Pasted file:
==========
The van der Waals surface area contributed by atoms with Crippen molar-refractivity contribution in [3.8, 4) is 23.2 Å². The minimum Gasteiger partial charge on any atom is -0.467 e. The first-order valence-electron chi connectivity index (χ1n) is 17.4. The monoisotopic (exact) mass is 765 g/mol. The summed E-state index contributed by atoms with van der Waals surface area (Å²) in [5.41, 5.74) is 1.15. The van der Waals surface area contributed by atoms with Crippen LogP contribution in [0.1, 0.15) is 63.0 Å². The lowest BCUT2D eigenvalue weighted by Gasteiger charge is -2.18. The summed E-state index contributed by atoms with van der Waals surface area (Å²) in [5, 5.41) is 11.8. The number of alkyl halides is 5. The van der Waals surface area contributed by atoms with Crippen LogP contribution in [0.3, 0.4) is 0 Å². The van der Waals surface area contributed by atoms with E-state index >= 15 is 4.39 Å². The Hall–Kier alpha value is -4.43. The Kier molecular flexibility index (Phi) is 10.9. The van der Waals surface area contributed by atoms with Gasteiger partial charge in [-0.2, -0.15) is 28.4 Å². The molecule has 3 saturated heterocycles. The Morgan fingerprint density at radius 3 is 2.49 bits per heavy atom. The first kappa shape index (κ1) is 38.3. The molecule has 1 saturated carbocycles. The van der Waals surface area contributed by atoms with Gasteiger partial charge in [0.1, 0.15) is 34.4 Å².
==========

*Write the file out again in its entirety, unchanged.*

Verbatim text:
The van der Waals surface area contributed by atoms with Crippen molar-refractivity contribution in [3.8, 4) is 23.2 Å². The minimum Gasteiger partial charge on any atom is -0.467 e. The first-order valence-electron chi connectivity index (χ1n) is 17.4. The monoisotopic (exact) mass is 765 g/mol. The summed E-state index contributed by atoms with van der Waals surface area (Å²) in [5.41, 5.74) is 1.15. The van der Waals surface area contributed by atoms with Crippen LogP contribution in [0.1, 0.15) is 63.0 Å². The lowest BCUT2D eigenvalue weighted by Gasteiger charge is -2.18. The summed E-state index contributed by atoms with van der Waals surface area (Å²) in [5, 5.41) is 11.8. The number of alkyl halides is 5. The van der Waals surface area contributed by atoms with Crippen LogP contribution in [0.3, 0.4) is 0 Å². The van der Waals surface area contributed by atoms with E-state index >= 15 is 4.39 Å². The Hall–Kier alpha value is -4.43. The Kier molecular flexibility index (Phi) is 10.9. The van der Waals surface area contributed by atoms with Gasteiger partial charge in [-0.2, -0.15) is 28.4 Å². The molecule has 3 saturated heterocycles. The Morgan fingerprint density at radius 3 is 2.49 bits per heavy atom. The first kappa shape index (κ1) is 38.3. The molecule has 1 saturated carbocycles. The van der Waals surface area contributed by atoms with Gasteiger partial charge in [0.1, 0.15) is 34.4 Å².